The lessons from the fight for EMA
May 9, 2011 Leave a comment
by Samir Hinks, FE College student at Bury College & EAN Steering committee
The fires inParliament Squareand Millbank may have burnt out long ago but the effects of the student protests are still having far reaching effects. In local council elections the betrayal by the Liberal Democrats has seen their vote plummet, and despite all pretences the strains within the coalition government are clearer than ever. Meanwhile in the streets the word is resistance, with trade union leaders praising the student movement in front of the half a million strong TUC demonstration in March. However in many campuses up and down the country the mood has been subdued as university after university announce that they will be charging the maximum fee level and the material gains of the movement appear limited.
Nevertheless there have been concessions and most tellingly they have come in FE colleges over the issue of EMA. Perhaps the most striking images from the student protests were the thousands of school and FE students who walked out of their schools and colleges, battling both management and the police to bring the issue of EMA to the fore. We may not have brought down the government but the ConDem’s had to back down and agree to continue paying EMA for the rest of the academic year and furthermore all AS students on the full £30 a week have been promised a payment of £20 a week for their second year. This represents a significant result for FE students who were looking at having all EMA cut before the end of this year.
However this is only a partial victory. EMA will be taken away from next year for any student not currently receiving the full £30 a month, a travesty when you consider that “public transport” costs are increasing by over 100%. Also the suggestions being put forward as to how the replacement Bursary Fund should be divided between colleges severely limits the opportunities for students to receive financial support. The current suggestion is that the funds are divided using current data for the number of students eligible for EMA, this encourages colleges to create quotas for the number of deprived students they admit – for fear that unsupported students may drop out of college. The frontiers for a two tiered education are being re-made. The Tories don’t only want to draw the dividing line between rich and poor at universities, but at our colleges.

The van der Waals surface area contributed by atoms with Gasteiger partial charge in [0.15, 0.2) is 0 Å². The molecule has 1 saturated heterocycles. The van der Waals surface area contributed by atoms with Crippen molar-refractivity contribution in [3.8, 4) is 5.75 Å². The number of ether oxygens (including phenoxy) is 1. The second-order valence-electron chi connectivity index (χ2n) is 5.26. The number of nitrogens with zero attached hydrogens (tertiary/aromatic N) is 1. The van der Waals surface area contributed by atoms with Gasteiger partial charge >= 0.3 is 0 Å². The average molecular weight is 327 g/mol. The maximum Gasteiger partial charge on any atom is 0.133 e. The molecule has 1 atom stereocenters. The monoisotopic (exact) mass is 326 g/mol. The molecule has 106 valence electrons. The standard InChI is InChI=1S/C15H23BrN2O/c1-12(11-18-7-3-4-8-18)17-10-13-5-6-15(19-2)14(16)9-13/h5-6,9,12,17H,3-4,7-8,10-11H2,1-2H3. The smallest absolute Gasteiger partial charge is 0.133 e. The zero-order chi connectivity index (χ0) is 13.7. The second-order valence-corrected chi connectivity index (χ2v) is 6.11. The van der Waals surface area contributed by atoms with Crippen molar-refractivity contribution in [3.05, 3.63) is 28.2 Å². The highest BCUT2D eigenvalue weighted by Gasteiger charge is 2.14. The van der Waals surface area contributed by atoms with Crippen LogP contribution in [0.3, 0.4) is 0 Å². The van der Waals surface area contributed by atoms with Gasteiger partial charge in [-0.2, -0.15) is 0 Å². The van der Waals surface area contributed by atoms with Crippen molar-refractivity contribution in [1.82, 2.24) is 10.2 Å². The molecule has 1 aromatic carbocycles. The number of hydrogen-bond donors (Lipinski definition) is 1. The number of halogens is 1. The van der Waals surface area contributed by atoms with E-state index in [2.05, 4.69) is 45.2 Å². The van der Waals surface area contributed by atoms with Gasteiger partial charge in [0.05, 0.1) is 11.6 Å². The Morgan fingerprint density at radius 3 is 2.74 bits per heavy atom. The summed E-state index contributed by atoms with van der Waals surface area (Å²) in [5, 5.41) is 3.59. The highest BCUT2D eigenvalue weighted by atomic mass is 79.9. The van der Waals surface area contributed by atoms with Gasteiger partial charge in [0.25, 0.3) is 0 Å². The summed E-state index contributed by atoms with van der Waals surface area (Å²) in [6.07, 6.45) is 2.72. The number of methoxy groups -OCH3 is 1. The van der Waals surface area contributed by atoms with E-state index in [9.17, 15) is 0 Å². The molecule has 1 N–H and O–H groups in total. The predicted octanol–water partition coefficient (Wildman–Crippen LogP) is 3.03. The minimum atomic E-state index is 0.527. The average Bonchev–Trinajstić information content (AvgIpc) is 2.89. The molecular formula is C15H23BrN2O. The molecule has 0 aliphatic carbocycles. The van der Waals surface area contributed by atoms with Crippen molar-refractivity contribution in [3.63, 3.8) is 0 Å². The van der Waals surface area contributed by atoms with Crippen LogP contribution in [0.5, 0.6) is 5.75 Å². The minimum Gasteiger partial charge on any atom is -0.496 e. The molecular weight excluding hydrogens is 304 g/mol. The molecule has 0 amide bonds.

Nevertheless the lessons that we can draw from the partial victory in FE is that the fight for education is won or lost in the streets. On the 9th December the government majority was cut by three quarters as MPs shook in fear as the streets of the capital were firmly in the hands of the students. It was this direct action, spurred forward by the militancy at the heart of the fight for EMA which saw the government take a step back. The students took a lead in the winter, and now it is our lecturers who are leading the fightback with UCU having already carried out a national strike and the 30th June set to see nearly one million out on strike again. It is now our turn as students to take a lead once more in the fight for education. If the militancy of the student revolt could be combined with the power of the unions we can turn a partial victory into a rout of the ConDem government. Looking to the 30th and the Autumn term we need to remember the lessons of the poll tax, CPE and Arab revolutions. We need to remember the lessons of our own struggle and that our power didn’t lie in backroom deals or candlelit vigils, but in the streets. And most of importantly of all; we need to remember that the fight for EMA, against fees and for our education, is far from over.